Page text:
Direct democracy can work: Voters should be able to make major growth decisions that affect their communities. Supporters ask: Why should voters delegate that decision to the majority of a city or county commission? Giving all city or county voters an opportunity to vote on a proposal also will blunt the power that a select group of residents or neighborhoods might be able to bring for or against a development idea.

Builders have too much power: The organizations fighting Amendment 4 make money off adding more homes and shopping centers in Florida — with critics saying that such moves are sometimes made whether they’re really needed or not. Giving voters a say would at least force big planning decisions out further into the public eye — and loosen the political connection between development and local politicians.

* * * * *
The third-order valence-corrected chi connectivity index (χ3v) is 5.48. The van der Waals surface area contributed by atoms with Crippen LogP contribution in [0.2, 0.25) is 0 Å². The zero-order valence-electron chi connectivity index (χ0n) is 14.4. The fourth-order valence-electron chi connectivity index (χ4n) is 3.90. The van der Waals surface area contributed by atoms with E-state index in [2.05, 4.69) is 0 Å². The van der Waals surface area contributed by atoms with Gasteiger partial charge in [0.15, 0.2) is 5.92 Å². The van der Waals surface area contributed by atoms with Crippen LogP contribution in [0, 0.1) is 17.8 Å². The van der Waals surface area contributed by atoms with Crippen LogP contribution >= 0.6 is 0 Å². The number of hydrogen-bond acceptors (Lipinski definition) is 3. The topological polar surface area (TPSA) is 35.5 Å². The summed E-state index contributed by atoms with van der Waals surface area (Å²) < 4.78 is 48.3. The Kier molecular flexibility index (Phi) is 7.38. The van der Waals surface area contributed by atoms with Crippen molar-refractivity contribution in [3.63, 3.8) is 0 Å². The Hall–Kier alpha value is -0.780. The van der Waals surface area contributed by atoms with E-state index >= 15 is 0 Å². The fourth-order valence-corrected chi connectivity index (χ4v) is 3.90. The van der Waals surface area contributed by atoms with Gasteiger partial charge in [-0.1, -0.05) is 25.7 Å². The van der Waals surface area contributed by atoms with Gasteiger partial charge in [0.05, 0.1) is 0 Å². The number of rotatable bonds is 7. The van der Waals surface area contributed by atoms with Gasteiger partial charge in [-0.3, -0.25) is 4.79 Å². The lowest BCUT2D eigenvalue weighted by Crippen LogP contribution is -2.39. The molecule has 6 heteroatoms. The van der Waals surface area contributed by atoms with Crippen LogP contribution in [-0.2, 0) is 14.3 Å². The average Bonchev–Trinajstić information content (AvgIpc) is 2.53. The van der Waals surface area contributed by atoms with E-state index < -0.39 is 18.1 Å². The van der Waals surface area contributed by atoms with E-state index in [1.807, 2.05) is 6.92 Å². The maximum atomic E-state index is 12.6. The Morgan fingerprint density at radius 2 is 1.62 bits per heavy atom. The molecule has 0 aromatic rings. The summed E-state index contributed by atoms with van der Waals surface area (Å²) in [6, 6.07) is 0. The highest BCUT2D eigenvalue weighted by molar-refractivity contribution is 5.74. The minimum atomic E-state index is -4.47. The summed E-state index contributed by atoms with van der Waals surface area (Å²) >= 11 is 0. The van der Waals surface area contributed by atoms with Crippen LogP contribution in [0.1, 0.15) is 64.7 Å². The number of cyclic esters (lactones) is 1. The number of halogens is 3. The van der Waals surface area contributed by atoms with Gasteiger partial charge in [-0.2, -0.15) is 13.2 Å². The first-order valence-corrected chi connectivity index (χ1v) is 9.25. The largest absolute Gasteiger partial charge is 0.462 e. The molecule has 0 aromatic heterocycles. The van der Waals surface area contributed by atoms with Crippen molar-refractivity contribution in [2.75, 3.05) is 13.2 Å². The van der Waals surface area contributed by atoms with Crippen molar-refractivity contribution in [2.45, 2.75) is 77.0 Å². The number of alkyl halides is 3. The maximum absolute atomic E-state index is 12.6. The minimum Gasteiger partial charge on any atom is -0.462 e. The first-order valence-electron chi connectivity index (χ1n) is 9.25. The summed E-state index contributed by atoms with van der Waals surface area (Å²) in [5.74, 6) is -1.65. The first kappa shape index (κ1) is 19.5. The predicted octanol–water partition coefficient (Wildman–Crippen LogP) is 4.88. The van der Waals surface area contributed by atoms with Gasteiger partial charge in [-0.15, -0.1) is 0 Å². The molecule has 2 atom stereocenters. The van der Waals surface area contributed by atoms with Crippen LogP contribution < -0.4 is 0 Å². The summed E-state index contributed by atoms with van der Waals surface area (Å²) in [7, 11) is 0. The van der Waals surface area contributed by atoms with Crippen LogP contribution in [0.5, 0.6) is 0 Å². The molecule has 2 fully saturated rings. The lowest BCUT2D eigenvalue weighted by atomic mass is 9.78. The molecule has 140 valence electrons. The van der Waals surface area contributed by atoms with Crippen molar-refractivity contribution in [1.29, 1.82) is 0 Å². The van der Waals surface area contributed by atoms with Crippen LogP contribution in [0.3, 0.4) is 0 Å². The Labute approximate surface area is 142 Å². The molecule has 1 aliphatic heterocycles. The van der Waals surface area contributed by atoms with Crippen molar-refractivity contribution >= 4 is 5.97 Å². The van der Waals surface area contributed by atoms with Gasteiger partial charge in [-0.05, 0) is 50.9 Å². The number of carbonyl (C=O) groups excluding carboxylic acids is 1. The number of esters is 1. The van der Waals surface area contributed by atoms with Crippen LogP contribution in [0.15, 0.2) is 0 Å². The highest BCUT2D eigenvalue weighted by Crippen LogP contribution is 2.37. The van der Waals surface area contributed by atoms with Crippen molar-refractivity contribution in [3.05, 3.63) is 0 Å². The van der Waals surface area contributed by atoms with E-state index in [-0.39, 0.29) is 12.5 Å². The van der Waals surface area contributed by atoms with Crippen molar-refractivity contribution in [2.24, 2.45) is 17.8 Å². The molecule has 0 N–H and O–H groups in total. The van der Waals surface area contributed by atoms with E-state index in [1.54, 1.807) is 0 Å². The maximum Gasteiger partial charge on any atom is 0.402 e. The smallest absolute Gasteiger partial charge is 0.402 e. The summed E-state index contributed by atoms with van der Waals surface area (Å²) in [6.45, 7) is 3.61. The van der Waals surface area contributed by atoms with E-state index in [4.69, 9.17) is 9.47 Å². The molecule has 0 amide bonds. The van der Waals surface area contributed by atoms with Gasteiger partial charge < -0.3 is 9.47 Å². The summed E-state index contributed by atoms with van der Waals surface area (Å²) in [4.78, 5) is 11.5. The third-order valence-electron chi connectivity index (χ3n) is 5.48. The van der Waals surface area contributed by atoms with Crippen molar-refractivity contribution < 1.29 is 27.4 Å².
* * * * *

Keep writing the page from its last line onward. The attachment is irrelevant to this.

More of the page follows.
Sensible growth makes sense: Florida’s economy needs to diversify. A declining influx of residents means the state can no longer rely on its “one-trick pony” — development — to get it out of this lousy economy. Amendment 4 could re-pivot Florida by protecting communities and fostering more innovative economic growth. The state has lost about 28,000 construction jobs over the past year, and more than 300,000 unsold homes still sit on the market. Yet as soon as Amendment 4 went on the ballot, backers point out that developers were rushing to get state approval for dozens of projects requiring comp-plan changes.